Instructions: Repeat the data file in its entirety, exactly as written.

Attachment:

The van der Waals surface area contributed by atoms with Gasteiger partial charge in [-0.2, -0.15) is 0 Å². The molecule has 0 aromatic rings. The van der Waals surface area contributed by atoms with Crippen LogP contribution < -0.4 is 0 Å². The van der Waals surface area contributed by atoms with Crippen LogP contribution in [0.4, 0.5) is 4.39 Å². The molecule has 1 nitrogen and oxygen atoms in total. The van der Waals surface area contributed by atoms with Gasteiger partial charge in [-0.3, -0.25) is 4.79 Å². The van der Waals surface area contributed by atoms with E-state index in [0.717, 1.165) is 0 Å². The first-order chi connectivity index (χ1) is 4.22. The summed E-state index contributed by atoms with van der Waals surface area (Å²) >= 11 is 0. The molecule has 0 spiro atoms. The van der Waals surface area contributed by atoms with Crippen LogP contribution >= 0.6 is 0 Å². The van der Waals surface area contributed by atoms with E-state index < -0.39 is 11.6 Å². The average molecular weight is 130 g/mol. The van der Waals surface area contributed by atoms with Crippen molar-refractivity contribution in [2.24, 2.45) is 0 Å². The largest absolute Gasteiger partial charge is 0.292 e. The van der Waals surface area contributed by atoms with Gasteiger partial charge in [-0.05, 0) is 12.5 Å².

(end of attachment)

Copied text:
The van der Waals surface area contributed by atoms with Gasteiger partial charge in [-0.2, -0.15) is 0 Å². The molecule has 0 aromatic rings. The van der Waals surface area contributed by atoms with Crippen LogP contribution < -0.4 is 0 Å². The van der Waals surface area contributed by atoms with Crippen LogP contribution in [0.4, 0.5) is 4.39 Å². The molecule has 1 nitrogen and oxygen atoms in total. The van der Waals surface area contributed by atoms with Gasteiger partial charge in [-0.3, -0.25) is 4.79 Å². The van der Waals surface area contributed by atoms with E-state index in [0.717, 1.165) is 0 Å². The first-order chi connectivity index (χ1) is 4.22. The summed E-state index contributed by atoms with van der Waals surface area (Å²) >= 11 is 0. The molecule has 0 spiro atoms. The van der Waals surface area contributed by atoms with Crippen LogP contribution >= 0.6 is 0 Å². The van der Waals surface area contributed by atoms with E-state index < -0.39 is 11.6 Å². The average molecular weight is 130 g/mol. The van der Waals surface area contributed by atoms with Crippen molar-refractivity contribution in [2.24, 2.45) is 0 Å². The largest absolute Gasteiger partial charge is 0.292 e. The van der Waals surface area contributed by atoms with Gasteiger partial charge in [-0.05, 0) is 12.5 Å².